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Is depth a big deal in March Madness for Xavier?

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Xavier currently consists of about seven players, with the ghost of Kyky Tandy and occasional cameos from Cesare Edwards or Kam Craft. The first five of him, Souley Boum, Adam Kunkel, Colby Jones, Zach Freemantle and Jack Nunge are etched in stone. Desmond Claude spells the guards and Jerome Hunter provides relief to the big guys. that’s it. Xavier’s bench appearance time is 309th in the nation.

it’s working. In the last nine games, Xavier is on his 9-0 record, which is his best of nine games in a row. Despite playing at a tempo that basically amounts to dead sprinting, Xavier’s seven Iron Men combine to form a formidable unit.final four candidate U Conn When big east bugaboo Villanova Here are the two most recent teams that have fallen under the onslaught of the Muskie’s all-action first unit.

Those two wins were great, but college basketball fans don’t buy their team’s gear in hopes of a good January. Legends are made in March.

As a preface, could a team built with such a short rotation be successful in a tournament?

I decided to dig a little deeper into the numbers. In the last four non-Covid tournaments in 2017, 2018, 2019 and 2022, 37 major major teams have both qualified for the tournament and finished the year with less than 300 minutes on the bench. On average, they take his 6th seed and have 2 wins. So the Sweet 16 team. If you had suggested a second weekend of tournaments before the start of this season, you would have been on board.

wait a minute! There are more! Taking into account the seeding expectations, the teams in question actually beat their expected tournament wins by about 0.4 per team. They have progressed as best they can by beating teams seeded worse than them. Then I had a chance to win the coin toss when I was faced with a team with the same or a better seed than myself.

One potential spanner at work is Tempo. The average tempo for these teams ranks him 200th in the country. Xavier is currently ranked 18th. It is very rare for a team to play fast and shallow while achieving success. The problem is that out of 37 high majors, he’s only made the top 100 in tempo nine of them. But they were very consistent with the larger dataset, and on average he got 5 seeds, beating expectations by just half a win.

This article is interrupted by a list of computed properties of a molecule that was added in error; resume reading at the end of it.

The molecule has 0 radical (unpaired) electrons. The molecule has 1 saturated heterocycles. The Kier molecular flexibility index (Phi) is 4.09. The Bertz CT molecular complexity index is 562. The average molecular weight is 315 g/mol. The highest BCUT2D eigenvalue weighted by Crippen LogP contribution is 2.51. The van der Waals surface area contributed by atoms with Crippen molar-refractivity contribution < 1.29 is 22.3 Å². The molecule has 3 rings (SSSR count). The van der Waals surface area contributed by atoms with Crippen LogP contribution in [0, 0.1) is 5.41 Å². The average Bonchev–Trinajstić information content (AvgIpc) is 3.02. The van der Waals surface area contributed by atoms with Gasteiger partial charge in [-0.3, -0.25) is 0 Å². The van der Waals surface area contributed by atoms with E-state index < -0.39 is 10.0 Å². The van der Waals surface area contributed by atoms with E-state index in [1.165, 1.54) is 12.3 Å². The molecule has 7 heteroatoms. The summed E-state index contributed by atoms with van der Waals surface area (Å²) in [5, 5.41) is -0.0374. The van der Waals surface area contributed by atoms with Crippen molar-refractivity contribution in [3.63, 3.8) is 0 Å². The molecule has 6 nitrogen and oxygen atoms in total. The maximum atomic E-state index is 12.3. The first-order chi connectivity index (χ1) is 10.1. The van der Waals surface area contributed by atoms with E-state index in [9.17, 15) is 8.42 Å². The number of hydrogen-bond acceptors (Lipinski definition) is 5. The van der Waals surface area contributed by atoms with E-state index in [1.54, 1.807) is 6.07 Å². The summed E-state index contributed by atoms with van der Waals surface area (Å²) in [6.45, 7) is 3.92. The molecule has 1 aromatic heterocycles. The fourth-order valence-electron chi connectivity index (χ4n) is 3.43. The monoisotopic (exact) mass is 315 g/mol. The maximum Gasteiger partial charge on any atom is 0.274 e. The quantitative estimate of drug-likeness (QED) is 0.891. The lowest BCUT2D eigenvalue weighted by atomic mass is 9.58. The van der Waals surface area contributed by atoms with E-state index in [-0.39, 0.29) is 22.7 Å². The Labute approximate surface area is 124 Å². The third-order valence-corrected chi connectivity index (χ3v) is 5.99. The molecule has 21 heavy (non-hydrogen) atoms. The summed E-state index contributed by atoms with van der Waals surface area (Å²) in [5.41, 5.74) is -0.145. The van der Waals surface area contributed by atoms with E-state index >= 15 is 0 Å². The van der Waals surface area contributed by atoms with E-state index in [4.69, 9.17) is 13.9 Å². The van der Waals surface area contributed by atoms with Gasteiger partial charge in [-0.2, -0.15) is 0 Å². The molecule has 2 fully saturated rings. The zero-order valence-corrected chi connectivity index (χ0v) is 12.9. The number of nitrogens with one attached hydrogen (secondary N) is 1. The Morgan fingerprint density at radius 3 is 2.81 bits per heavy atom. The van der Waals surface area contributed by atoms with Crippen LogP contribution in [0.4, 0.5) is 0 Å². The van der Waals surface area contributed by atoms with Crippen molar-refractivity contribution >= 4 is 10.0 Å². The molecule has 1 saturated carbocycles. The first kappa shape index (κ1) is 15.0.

team depth tempo seed win Win +/-
UCLA 2017 334 20 3 2 0
2022 Arkansas 324 28 Four 3 1
2022 North Carolina 348 39 8 Five Four
2018 Arizona 304 43 11 0 -0.5
2019 St. John’s 347 46 11 0 0
2019 Gonzaga 314 62 1 3 -1
2022 Kansas 301 65 1 6 2
2017 Kansas 327 72 1 3 -1
2018 duke 341 93 2 3 0
average 327 52 4.7 2.8 0.5

That 2017 UCLA The team is actually a pretty decent comp for Xavier right now. Xavier is currently 7th in AdjO and 77th in AdjD. 2017 UCLA was him 2nd and he was 85th. On both teams, he is in the top 5 in 3p%, top 10 in assist percentage, and top 20 in tempo. Basically they played fast and hit threes but didn’t depend on them and shared the ball well. UCLA entered the Sweet 16 that year and his 13-20 shot from De’Aaron Fox saw him lose to the British team led by 39/3/4.

There are two big differences between that UCLA team and this Xavier team. The first is Lonzo Ball. Xavier doesn’t have a single focus like UCLA teams averaging 15/6/8 did with the ball. Another is Steve Alford. What if you don’t know the difference between Alford and Sean Miller and why it matters?

So what have we learned? Maybe there’s nothing we didn’t know yet. Deep and shallow teams can win. Both fast and slow teams can win. It’s a bad team that doesn’t win. Xavier clearly wants to have more reliable players with more time. Without that, the most important factor is being good at basketball. Muskies are now: Depth doesn’t matter if they are intact.

The following data:

team depth tempo seed win Win +/-
2022 Kansas 301 65 1 6 2
2022 Providence 302 276 Four 2 0
2022 Clayton 312 178 9 1 1
2022 Duke 314 172 2 Four 1
2022 Wisconsin 315 215 3 1 -1
2022 Michigan 316 203 11 2 2
2022 Notre Dame 319 258 11 2 1.5
2022 Villanova 320 347 2 Four 1
2022 Arkansas 324 28 Four 3 1
2022 Virginia Tech 331 340 11 0 0
2022 rutgers 342 295 11 0 -0.5
2022 North Carolina 348 39 8 Five Four
2022 Miami (FL) 354 134 Ten 3 3
2019 Minnesota 301 186 Ten 1 1
2019 Villanova 302 335 6 1 1
2019 Seton Hall 309 100 Ten 0 0
2019 Virginia 317 353 1 6 2
2019 Gonzaga 314 62 1 3 -1
2019 Virginia Tech 320 334 Four 2 0
2019 Iowa 328 171 6 0 -1
2019 St. John’s 347 46 11 0 0
2019 Michigan 350 317 2 2 -1
2018 Villanova 302 150 1 6 2
2018 Arizona 304 43 11 0 -0.5
2018 duke 341 93 2 3 0
2018 Kansas 345 144 1 Four 0
2018 Syracuse 351 345 11 3 2.5
2017 Virginia Tech 309 167 9 0 0
2017 duke 314 175 2 1 -2
2017 Seton Hall 315 214 9 0 0
2017 Kansas 317 268 11 1 0.5
2017 Miami (FL) 318 339 8 0 -1
2017 Villanova 320 324 1 1 -3
2017 Kansas 327 72 1 3 -1
UCLA 2017 334 20 3 2 0
2017 Michigan 335 338 7 2 1
2017 Notre Dame 341 236 Five 1 0
average 323 200 5.9 2.03 0.39

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